$27 Million Expended by the African Development Bank to Strengthen Africa Union’s COVID-19 Response Initiative
By Abdul Rahman Bangura–
NEW AFRICA BUSINESS NEWS (NABN) Freetown, Sierra Leone– On the 24th July 2020, the African Development Bank endorsed $27.4 million in grants to improve the African Union’s (AU) undertakings to marshal continental retort to deter the Novel Coronavirus Virus (COVID-19) plague.
The authorization reaches on consensus at a committee of the expansive Bureau of the African Union Conference of Heads of State and Government with Africa’s special sector on 22nd April 2020, presided by President Cyril Ramaphosa of South Africa, who is the recent chairperson of the AU. African Development Bank President – Akinwumi Adesina, who heeded the meeting swore robust backing for the AU COVID-19 initiative.
In addition, the African Union Bureau conference yelled for contributions to the African Union’s COVID-19 Response Fund solidified by the AU Commission Chairperson, Mr. Moussa Faki Mahamat, in March, 2020. Pronouncing after the Board authorization of this operation, Adesina stated: “With this financing package, we are reaffirming our strongng commitment to a coordinated African response strong of COVID-19. Most importantly, we are sending a strong signal that collectively, the continent can address the pandemic in Africa, which is straining health systems and causing unprecedented socio-economic impacts on the continent.”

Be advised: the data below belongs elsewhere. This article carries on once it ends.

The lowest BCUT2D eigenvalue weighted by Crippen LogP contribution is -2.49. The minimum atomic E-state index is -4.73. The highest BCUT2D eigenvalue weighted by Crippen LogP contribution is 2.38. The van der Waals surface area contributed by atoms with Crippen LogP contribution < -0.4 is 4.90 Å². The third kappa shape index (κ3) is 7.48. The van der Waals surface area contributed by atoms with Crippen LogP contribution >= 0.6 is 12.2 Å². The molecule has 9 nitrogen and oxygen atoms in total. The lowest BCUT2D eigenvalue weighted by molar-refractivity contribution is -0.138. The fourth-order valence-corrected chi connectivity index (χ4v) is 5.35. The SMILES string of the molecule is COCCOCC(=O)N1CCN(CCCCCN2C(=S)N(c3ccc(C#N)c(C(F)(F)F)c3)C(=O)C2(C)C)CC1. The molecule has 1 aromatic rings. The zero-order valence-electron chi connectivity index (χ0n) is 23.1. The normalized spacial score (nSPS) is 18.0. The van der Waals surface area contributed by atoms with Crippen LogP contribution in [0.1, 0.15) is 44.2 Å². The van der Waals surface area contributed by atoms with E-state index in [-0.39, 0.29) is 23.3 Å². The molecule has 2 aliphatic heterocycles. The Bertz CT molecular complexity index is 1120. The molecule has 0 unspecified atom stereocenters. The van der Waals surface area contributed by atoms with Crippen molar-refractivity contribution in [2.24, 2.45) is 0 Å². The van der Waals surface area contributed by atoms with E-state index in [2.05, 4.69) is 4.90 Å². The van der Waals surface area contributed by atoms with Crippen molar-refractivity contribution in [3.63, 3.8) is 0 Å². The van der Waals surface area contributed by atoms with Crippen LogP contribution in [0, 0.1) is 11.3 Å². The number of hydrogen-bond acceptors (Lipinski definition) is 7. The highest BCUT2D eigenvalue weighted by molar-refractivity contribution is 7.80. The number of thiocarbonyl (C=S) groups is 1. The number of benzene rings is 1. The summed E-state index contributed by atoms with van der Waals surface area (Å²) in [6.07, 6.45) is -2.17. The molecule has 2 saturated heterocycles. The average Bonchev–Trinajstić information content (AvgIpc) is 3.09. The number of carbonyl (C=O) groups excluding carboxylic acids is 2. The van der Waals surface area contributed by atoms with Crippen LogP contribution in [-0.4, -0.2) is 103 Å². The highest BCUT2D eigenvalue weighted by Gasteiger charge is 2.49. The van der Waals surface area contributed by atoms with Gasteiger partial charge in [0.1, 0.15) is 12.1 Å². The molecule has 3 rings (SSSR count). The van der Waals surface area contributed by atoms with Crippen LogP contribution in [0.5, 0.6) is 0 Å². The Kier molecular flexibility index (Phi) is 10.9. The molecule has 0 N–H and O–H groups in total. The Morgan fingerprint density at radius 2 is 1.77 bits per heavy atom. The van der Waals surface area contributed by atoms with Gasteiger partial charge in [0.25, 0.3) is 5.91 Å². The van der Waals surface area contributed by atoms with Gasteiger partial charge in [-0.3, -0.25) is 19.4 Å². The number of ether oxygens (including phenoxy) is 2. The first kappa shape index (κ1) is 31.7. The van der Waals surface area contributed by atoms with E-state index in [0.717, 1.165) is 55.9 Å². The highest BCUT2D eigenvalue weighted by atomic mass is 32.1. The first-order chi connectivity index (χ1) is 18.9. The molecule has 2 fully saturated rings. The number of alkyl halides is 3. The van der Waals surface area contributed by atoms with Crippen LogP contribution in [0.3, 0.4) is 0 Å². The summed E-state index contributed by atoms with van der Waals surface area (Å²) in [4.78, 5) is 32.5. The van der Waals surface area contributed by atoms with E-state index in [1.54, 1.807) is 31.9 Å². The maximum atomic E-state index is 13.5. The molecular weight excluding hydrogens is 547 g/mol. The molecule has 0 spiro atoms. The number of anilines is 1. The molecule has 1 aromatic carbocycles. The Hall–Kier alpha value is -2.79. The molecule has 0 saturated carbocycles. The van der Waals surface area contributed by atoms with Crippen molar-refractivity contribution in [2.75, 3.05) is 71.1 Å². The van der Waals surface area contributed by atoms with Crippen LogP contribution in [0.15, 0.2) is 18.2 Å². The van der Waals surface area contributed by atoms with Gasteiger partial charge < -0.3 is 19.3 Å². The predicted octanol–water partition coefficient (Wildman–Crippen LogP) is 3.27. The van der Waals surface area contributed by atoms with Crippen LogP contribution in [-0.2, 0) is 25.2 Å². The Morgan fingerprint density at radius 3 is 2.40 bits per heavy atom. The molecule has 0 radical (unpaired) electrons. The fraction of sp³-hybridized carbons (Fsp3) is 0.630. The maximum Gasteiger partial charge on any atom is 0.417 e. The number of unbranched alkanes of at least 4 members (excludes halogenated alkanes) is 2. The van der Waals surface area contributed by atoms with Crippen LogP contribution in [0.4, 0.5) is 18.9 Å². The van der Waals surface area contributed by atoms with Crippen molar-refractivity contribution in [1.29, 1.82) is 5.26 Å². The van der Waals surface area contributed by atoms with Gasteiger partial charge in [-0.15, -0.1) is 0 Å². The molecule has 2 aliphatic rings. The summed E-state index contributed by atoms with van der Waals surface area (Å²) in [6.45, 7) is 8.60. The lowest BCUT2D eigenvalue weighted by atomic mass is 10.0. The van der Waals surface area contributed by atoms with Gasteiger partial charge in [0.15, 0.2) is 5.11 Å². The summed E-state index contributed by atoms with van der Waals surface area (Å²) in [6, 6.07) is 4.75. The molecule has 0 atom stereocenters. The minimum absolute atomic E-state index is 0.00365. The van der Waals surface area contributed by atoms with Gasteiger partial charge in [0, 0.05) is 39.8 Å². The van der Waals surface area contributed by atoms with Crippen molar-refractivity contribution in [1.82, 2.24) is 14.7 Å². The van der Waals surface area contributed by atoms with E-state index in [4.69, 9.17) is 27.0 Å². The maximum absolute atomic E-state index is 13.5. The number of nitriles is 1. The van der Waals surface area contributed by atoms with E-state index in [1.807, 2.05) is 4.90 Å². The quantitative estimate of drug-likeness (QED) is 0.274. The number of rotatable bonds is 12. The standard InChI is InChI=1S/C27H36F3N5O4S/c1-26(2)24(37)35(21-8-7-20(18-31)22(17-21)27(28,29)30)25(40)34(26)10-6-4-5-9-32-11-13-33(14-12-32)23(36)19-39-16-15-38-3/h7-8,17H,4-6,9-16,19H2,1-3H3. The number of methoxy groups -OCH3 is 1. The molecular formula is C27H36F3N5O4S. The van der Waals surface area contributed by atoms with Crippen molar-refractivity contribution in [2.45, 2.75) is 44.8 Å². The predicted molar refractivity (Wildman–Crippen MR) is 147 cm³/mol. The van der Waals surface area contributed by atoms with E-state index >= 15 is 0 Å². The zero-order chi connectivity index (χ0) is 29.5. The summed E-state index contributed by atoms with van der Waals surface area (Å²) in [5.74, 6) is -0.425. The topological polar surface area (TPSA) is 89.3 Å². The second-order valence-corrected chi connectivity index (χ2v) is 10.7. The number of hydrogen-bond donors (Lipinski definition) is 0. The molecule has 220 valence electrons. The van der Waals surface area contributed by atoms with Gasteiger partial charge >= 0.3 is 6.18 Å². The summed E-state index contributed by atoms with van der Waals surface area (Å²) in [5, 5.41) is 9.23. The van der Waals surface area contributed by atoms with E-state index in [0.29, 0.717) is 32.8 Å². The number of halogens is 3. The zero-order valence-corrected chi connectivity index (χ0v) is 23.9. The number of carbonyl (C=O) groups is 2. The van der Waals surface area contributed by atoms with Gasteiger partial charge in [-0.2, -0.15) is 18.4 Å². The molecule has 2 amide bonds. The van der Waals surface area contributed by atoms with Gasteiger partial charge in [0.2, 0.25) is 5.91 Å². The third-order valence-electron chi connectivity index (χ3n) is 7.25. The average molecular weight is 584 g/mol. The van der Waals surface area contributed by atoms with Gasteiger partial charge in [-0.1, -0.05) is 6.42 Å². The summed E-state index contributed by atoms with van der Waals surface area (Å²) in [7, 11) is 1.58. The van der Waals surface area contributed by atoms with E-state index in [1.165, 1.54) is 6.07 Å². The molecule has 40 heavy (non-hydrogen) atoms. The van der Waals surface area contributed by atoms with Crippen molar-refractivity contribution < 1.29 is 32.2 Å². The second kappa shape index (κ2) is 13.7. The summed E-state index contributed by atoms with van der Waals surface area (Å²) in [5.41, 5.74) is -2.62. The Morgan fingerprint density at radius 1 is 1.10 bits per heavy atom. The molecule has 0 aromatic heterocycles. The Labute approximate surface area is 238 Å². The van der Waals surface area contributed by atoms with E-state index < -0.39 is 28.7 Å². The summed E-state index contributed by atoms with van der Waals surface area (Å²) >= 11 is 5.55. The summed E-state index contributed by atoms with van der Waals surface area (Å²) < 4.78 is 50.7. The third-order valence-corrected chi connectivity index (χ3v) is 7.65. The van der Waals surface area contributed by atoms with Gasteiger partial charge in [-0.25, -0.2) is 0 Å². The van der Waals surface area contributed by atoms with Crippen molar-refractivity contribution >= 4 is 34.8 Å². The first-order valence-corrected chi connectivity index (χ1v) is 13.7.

The majority of the Bank’s grant financing for this an operation, about $26.03 million, will help to bolster the institutional capacity of the Africa Centers for Disease Control and Prevention (Africa CDC) to respond to public health emergencies across the continent, while the balance of $1.37 million, will be a contribution to the AU COVID-19 Response Fund.
The two grants, from the Bank’s concessional window, the African Development Fund, and the Transition Support Facility, will support the implementation of Africa CDC’s COVID-19 Pandemic Preparedness and Response Plan through strengthening supervision at several points of entry (air, sea, and land) in African countries; building sub-regional and national capacity for epidemiological surveillance; and ensuring the availability of personal protective equipment for frontline workers deployed in hotspots and testing materials. The operation will also facilitate collective on of gender-disaggregated data, and adequate staffing for Africa CDC’s emergency operations center.
At the advent of February 2020, barely two location laboratories in Senegal and South Africa could run tests for COVID-19 on the continent. The Africa CDC, working with governments, the WHO, and several development partners and public health institutes, have boosted this capacity to forty four countries. Irrespective of this improvement, Africa’s testing capacity stays at less than 600 per one million people correlated to 50,000 in Europe.
“Our response today and support to the African Union is timely and will play a crucial role in helping Africa look inward for solutions to build resilience to this pandemic and future outbreaks,” noted Wambui Gichuri, Bank Acting Vice President, Agriculture, and Human Development.
This assistance will fill out diverse national and, sub-regional operations subsidized by the African Development Bank under its COVID-19 Rapid Response Facility to support African countries comprise and mitigate the consequences of the Novel Coronavirus pandemic.
For New Africa Business News (NABN) Abdul Rahman Bangura Reports, Africa Correspondent
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